One side note on labeling: the Gadsden-Pacific Division used a variety of ways to describe their organization and cars on the end flaps. Some labels read “Gadsden-Pacific,” some added the descriptor “Museum Car” and others used the designation “TTOM.” Whatever the case, they are all part of the GPD series.
Variations and Collector Popularity
There are no known variations to these cars nor any non-factory paint schemes or other post-production decorations or additions. Because of the relatively low price of some of the earlier ore cars, a few operators would buy a number of cars with the same road name to create long unit trains. That, in turn, could make it a little more difficult to find certain road names. For collectors, The Lionel Railroader Club car and the GPD Anaconda and Magma tend to demand a higher price, as do cars from set breakups such as the 16305 LV (Lehigh Valley) and the 16385 Soo Line.
Author’s Note: I’m not sure exactly when I began collecting Lionel ore cars. I do know I loved the look of them and after discovering the Gadsden-Pacific cars. I realized I had to have every ore car Lionel produced. And with each new Lionel catalog and yearly notice from GPD, the beat goes on. Fortunately, or unfortunately, I’ve stayed away from collecting MTH, K-Line and what every other ore cars are out there. Hmmm. Maybe I should rethink that.
The GPD still has a limited number of ore cars available for some of the years between 1990 through 2002. The quantities vary with each car. Write the GPD at: Gadsden-Pacific Division, TTOM, Ltd., P.O. Box 85425, Tucson, AZ 85745-5425.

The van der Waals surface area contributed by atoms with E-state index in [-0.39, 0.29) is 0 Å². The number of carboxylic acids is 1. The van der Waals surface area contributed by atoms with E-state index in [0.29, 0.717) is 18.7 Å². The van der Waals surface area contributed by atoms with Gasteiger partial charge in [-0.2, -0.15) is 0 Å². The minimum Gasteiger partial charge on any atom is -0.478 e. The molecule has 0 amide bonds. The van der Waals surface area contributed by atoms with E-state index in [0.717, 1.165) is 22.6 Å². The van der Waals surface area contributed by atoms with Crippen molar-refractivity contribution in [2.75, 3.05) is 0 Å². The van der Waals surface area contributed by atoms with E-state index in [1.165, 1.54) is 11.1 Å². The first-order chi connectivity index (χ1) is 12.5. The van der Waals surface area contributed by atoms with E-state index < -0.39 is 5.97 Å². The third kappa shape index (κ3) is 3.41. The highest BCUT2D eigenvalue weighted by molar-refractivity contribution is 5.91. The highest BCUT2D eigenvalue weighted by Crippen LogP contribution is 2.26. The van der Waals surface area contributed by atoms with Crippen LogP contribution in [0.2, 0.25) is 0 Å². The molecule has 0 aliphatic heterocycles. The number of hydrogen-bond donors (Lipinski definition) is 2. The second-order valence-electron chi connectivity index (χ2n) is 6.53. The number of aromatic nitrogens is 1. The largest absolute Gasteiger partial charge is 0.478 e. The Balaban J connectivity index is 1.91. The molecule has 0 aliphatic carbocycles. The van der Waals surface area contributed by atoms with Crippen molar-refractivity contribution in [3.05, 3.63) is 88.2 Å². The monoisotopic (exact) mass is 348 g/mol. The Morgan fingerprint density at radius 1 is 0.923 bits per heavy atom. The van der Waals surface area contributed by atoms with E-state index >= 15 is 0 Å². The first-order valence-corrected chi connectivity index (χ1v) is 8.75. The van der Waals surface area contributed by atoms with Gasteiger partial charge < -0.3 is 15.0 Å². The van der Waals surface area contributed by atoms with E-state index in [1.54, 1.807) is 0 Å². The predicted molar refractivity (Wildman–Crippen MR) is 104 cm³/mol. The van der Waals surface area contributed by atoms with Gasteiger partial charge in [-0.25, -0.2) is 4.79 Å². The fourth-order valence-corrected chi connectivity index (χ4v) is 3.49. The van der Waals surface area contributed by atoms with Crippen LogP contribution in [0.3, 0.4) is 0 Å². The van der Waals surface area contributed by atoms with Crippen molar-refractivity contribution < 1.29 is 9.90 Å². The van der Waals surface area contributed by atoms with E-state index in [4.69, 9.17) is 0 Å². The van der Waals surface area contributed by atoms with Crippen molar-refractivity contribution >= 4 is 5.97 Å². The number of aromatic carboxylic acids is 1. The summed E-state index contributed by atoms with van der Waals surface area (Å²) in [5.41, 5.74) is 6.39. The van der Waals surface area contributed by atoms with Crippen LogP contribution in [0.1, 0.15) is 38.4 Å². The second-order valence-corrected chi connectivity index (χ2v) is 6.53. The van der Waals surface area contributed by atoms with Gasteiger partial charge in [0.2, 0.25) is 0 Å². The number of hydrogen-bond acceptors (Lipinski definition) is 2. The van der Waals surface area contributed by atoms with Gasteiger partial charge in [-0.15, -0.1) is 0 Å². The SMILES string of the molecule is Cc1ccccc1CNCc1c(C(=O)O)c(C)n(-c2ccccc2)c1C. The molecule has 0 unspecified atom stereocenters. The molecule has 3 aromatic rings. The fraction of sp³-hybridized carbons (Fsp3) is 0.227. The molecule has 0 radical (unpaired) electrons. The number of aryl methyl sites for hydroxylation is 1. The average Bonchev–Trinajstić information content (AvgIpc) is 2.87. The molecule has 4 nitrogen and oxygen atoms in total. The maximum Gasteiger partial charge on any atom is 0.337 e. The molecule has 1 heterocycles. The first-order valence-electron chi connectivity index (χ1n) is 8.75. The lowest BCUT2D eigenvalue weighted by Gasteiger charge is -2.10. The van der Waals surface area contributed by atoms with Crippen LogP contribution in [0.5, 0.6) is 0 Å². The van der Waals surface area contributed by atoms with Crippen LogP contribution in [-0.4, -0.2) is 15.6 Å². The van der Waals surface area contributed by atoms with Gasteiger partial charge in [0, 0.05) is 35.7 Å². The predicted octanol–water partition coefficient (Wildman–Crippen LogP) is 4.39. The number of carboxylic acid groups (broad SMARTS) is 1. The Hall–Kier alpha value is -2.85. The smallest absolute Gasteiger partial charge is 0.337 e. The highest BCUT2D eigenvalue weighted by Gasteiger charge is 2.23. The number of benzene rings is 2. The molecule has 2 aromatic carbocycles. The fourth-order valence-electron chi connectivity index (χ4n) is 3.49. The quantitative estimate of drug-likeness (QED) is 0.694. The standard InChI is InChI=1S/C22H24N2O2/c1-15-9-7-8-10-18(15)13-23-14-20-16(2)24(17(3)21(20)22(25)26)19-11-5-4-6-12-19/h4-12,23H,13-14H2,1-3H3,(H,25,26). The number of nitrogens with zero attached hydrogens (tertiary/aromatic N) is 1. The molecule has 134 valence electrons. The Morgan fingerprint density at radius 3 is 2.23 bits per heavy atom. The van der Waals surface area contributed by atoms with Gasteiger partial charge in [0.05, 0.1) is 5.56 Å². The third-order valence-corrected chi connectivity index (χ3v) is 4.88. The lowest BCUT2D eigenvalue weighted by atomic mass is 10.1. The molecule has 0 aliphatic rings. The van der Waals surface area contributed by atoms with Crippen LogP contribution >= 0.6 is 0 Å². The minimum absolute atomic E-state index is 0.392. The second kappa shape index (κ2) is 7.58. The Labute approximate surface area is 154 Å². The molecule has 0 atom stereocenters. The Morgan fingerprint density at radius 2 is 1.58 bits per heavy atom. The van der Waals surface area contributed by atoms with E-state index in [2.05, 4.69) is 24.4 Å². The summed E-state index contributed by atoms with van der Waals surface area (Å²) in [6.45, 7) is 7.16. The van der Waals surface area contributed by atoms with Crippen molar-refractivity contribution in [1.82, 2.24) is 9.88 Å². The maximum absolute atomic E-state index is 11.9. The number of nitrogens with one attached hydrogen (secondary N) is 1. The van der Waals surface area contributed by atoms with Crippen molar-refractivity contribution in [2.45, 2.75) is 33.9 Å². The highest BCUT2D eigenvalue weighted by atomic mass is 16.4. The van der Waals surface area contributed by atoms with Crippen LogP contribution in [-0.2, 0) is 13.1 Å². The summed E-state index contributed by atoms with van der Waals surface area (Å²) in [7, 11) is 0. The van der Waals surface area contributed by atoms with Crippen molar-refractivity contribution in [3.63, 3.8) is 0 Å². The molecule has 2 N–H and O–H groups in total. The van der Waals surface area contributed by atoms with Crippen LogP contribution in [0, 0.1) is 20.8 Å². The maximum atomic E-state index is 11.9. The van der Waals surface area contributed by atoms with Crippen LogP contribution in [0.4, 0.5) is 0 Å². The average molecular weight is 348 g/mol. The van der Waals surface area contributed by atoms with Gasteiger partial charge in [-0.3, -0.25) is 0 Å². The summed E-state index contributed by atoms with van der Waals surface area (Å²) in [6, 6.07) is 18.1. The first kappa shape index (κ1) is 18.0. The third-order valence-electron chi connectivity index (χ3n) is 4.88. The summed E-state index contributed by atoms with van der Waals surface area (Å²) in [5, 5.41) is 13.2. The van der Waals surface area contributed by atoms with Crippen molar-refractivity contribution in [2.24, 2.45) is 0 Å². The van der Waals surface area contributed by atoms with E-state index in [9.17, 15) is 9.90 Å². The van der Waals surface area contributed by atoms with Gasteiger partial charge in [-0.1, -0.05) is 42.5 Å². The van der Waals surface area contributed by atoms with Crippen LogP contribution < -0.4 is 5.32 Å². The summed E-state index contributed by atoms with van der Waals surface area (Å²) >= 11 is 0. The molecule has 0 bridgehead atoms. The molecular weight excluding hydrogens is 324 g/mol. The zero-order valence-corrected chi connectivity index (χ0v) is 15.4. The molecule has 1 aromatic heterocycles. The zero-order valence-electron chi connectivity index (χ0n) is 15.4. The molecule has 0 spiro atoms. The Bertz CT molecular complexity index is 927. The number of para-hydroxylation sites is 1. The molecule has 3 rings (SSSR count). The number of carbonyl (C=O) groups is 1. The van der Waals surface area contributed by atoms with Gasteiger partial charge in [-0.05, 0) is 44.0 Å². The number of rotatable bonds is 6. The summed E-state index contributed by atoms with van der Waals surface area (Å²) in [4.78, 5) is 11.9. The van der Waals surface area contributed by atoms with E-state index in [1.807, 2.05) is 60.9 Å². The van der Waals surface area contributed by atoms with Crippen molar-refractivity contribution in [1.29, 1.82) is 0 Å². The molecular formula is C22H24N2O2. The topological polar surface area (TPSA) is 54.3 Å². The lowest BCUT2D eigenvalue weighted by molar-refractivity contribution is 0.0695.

I also want to take a moment to express my thanks to Jon Bonds for his editing ideas and suggestions and, of course, Bob Mintz for his thoughts and for doing all the grunt work involved in getting the photos ready, designing the layout and preparing the article for publication.
This article is not intended to be the bible on ore cars. It’s merely a continuation of where Greenberg and TM left off with hopefully some additional pieces of new information. I apologize for any errors or omissions. Please refer to the Greenberg’s® Guide to Lionel Trains series, their volume on Variations and TM’s Price and Rarity Guides for more information on ore cars.
All in all, the ore car is a fun group to hunt and because most are relatively inexpensive, a nice collection can be built in a short time. If you decide to add any of these stubby little cars to your collection, have a great time and enjoy.
Joel Fugazzotto [email protected]
Lionel Ore Cars
Rather than list the ore cars numerically, I thought a listing by production year would be more meaningful because it would highlight the changes in trucks and the additions of ore loads. I also felt that the special production, uncatalogued Gadsden-Pacific cars deserved a listing of their own. A word on ore loads: because there are so many variations of the brown color including matte and glossy finishes, I simply list them as brown.
Legend: •SW = Symington-Wayne trucks •ASF = ASF strong arm trucks •SMT = Sprung metal trucks •U = Uncatalogued
Separate Sale and Set Cars by Year
Note: Over the last few years, Lionel has occasionally catalogued the following year’s production, the year before. For example, in the 2003 catalog, Lionel introduced the 2004 DM&IR and US Steel ore cars. To eliminate confusion, I’ve used the catalogued year.
Uncatalogued Gadsden-Pacific Division Cars by Year